This year, we’re saving seeds not only for our own farm, but to sell to a local seed company (Annapolis Seeds).
Why are we into seed-saving?
Well, we love the idea of a seed being at home here on the farm with us. Just as we are a product of our environment, plants are too. And they are very adaptable. So, of course, we want seeds that have adapted to our sweet little farm. Who get our climate. And our soil type. And our soil life.
We also want seeds that have adapted to living with us. Shannon and Bryan. And the way we farm. And the flavours and looks that we go for.
So we save seeds. But we can’t save all the seeds we grow on the farm. And we don’t want to. We also love the idea of planting seeds that other farmers like us grew and saved. And that they’re sharing a little bit of their farm with us (as well as the flavours and looks and other qualities those farmers go for).
So we have started saving seeds commercially in order to reciprocate. And to diversify. And for local seed security (or seed sovereignty). And because it offers a different challenge and a different way to view the plants we cherish. And because we think other seed savers are some of the coolest people we know and we want to learn more from them.
The picture above is of lettuce just about to flower, destined for seed production. This next picture is what that same plant looks like now, ready for harvest of those seeds.
Lettuce is technically a self-pollinated crop, but isolation distances (the distance between different varieties of the same crop so they don’t cross) for lettuce vary from none up to 150 ft (depending on the source). And since all of the lettuce (3 varieties), we’re growing for seed production are under the same greenhouse structure (so rainy fall weather doesn’t turn the seeds moldy), we’ve isolated them by time rather than distance (though they are still about 15 ft apart from each other). Hopefully the weather will cooperate and all three varieties will produce a nice seed crop.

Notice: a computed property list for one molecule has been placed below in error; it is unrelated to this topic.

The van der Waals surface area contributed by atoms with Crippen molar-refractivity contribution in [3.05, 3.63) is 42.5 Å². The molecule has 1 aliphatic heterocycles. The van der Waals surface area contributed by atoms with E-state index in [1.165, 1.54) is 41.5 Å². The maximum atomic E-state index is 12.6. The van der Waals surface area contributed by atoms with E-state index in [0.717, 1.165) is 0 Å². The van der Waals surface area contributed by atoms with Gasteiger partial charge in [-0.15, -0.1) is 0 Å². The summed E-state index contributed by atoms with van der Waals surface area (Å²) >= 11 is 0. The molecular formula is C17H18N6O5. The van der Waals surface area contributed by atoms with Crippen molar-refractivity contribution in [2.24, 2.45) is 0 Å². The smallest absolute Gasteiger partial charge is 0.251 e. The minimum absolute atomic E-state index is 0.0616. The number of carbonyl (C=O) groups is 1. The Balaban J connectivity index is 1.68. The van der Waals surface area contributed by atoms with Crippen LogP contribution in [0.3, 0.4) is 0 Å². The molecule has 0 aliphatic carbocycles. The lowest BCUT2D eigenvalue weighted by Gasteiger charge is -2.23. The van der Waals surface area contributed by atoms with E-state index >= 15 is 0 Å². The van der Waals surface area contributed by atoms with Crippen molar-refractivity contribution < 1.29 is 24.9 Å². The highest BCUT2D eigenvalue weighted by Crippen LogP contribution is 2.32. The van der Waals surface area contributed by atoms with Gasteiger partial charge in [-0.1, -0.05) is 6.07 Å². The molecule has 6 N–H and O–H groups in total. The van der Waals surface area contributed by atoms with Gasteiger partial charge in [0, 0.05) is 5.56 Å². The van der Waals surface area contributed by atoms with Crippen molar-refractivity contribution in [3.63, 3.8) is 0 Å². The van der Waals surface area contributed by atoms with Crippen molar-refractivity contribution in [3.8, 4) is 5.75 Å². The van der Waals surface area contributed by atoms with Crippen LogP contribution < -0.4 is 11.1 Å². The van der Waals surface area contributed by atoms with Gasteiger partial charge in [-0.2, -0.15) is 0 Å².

Oh, and something else I love:
Last year, we got one little seed packet of edamame (fresh soybeans) from Annapolis Seeds and planted it all out. There wasn’t enough plants to sell any edamame at market. So we saved the seed (see picture above) and this year all of the edamame we sold at market was from seed saved on our farm. I love that! And we’ve saved more of it this year. So next year’s edamame on our stand will be the result of 2 generations of edamame raised on our farm. Which will be even cooler.